Everyone Loves a Good Ghost Story

Everyone loves a good ghost story, whether it's reading a Stephen King novel, going to haunted houses come October or watching scary movies. There's just something about that fear factor that intrigues us. Maybe it's the underlying reminder of how vulnerable we really are. Perhaps it's just fun to jump and scream while enjoying other's discomfort as well. Ghost stories have embedded themselves in our culture, from being told around the campfire, to frightening kids on a dark and stormy night. While those of us who have grown up in Peoria are familiar with local legends, I would like to refresh your memory and for some readers, frighten you with our most popular local ghost stories. 

Peoria is not only the largest city on the Illinois River, but one of the oldest settlements in "The Land of Lincoln." Our history dates as far back as 10,000 BC, when several large Native American tribes resided in the river valley. The village of Peoria was seeded in the early 1700's, and by 1845, had a population of over 7,400 people. In fact, Peoria grew so much by the time the Civil War began in 1861 that two military training camps were established here. Out of our enlisted, five-hundred and two lost their lives. Many of these deceased were later interred at Soldier's Hill in Springdale Cemetery.

By 1872 Peoria's population had tripled with 22,850 residents. As the early products Peoria produced involved corn or corn products unsurprisingly, whiskey distilleries sprang up. This mass production of alcohol lead to us having the designation as the "Whiskey capital of the world." In fact, it was primarily this whiskey that brought Peoria and the Peoria area it's wealth. Whiskey barons built many of the elaborate mansions that still line Moss Ave and High St to this day. Of course, unsavory characters soon found a comfortable place to set up in town as well. Gambling joints and bars dotted the downtown area, as well as many brothels.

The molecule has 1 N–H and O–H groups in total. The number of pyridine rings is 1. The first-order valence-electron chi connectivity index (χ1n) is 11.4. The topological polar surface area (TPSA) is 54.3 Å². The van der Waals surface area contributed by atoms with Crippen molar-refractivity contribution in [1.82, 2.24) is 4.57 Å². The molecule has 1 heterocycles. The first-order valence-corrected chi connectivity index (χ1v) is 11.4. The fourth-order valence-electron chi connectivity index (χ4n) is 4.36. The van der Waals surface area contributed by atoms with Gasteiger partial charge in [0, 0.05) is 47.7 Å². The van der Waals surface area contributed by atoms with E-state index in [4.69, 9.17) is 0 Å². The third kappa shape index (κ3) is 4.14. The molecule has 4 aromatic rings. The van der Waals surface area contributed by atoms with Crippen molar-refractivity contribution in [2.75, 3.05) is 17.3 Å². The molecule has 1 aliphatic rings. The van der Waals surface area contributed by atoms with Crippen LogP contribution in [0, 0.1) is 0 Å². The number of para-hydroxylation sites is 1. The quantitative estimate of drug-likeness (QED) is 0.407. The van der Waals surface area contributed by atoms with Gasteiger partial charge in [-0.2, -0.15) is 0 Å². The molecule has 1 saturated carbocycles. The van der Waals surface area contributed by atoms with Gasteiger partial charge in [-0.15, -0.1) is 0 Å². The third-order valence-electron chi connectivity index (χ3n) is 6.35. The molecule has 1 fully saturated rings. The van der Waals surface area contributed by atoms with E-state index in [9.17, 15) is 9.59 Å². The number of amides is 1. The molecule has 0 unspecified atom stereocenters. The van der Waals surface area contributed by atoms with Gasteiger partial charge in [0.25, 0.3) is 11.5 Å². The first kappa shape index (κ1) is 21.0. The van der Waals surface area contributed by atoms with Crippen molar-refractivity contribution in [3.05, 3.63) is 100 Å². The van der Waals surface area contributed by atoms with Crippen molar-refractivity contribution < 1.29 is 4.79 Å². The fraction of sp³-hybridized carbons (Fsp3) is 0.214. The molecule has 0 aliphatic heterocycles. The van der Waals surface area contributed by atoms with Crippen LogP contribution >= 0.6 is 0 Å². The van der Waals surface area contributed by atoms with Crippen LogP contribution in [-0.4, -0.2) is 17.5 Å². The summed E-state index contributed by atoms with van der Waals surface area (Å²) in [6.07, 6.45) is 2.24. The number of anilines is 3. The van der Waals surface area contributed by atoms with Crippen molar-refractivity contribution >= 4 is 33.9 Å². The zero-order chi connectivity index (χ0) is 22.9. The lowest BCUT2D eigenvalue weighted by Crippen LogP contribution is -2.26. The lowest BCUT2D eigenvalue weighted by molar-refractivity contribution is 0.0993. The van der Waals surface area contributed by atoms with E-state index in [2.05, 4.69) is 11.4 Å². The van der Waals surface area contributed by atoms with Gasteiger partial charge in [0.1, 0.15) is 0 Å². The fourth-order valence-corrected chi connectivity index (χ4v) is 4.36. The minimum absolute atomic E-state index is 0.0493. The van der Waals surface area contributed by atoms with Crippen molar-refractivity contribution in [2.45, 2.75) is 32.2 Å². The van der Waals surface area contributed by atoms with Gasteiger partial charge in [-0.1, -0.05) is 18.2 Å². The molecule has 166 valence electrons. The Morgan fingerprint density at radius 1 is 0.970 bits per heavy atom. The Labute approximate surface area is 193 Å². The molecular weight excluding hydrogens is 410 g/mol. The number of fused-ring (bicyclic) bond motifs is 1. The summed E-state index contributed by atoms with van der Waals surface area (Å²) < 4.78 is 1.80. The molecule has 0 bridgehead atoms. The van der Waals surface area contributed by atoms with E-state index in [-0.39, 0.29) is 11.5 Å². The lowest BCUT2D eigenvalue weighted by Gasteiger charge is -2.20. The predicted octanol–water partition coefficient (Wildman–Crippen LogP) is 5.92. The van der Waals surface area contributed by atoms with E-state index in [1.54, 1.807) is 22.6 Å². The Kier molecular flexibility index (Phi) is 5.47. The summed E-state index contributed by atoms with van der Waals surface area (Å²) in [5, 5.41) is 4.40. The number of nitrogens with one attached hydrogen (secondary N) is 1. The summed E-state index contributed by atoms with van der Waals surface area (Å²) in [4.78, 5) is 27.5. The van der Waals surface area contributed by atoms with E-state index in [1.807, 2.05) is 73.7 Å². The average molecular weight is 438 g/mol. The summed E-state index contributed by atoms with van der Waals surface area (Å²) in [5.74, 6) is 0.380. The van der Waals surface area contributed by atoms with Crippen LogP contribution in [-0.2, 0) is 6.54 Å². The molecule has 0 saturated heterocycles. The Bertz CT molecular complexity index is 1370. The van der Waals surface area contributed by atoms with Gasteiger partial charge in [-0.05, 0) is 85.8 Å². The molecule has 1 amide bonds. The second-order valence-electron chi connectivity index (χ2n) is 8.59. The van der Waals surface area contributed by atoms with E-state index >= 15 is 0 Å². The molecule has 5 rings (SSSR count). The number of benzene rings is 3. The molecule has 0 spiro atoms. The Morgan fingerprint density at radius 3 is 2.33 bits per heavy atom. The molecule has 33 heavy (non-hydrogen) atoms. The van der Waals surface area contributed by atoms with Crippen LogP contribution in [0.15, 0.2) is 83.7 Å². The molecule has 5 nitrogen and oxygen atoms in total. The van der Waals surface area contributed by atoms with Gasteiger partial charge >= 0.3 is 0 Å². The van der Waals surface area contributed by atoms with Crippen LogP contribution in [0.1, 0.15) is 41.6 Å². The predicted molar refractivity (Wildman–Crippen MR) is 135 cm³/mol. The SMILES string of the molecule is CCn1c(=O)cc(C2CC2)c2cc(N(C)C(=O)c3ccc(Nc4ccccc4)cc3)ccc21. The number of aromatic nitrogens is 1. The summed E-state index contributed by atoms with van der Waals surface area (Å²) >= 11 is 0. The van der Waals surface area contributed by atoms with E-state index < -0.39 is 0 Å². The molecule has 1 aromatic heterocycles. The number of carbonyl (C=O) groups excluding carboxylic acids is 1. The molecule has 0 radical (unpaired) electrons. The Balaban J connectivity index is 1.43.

Unfortunately, when the Prohibition ended, the majority of the wealth and prosperity the whiskey era had brought us ended as well, until Caterpillar; Keystone and Altorfer came along, in addition to our various theaters in which many Vaudeville stars and movie actors preformed . In fact, the infamous phrase "Will it play in Peoria" was coined during the Vaudeville era. This was due to Peoria being universally acknowledged in the theater world and if a production did well here, then it would certainly be a success elsewhere. Even today, that remains true as Peoria is a popular testing ground for new products. Through the efforts of our ancestors, this city has grown into the bustling metropolis it is today.

Reasonably, with all of the whiskey; drugs, gambling, and women, there were disputes. Some were settled legally while others resulted in lives being lost. Bernie Shelton, of the Shelton Gang, was a victim of such foul play. Of course, this city has seen its share of sorrow besides the occasional murder or domestic dispute. Lydia Moss Bradley founded Bradley University after the loss of all of her children, and then her husband. Entire families from the Peoria area were lost when the steamboat Columbia, sank just south of Pekin. We buried the majority of the deceased who had died in the Chatsworth train accident.

When serial rapist Gerald Thompson killed Mildred Hallmark in Springdale Cemetary, citizens demanded justice and weren't disappointed. St. Francis is the oldest hospital in our city, and some of Peoria's residents believe that former nuns still faithfully go about their duties. Rumors still abound regarding ill-treated patients and questionable medical procedures at the Peoria State Hospital in Bartonville. Many residents are familiar with the Pere Marquette's recent renovation, although they may not know what may linger in the hallways of the hotel. Most locals will recall the eight unfortunate victims of Larry Bright. What is truth and what is simply a tall tale will be at your discretion, of course. I hope you enjoyed this glimpse into Peoria's past, and will join me next time for "Counting our Losses."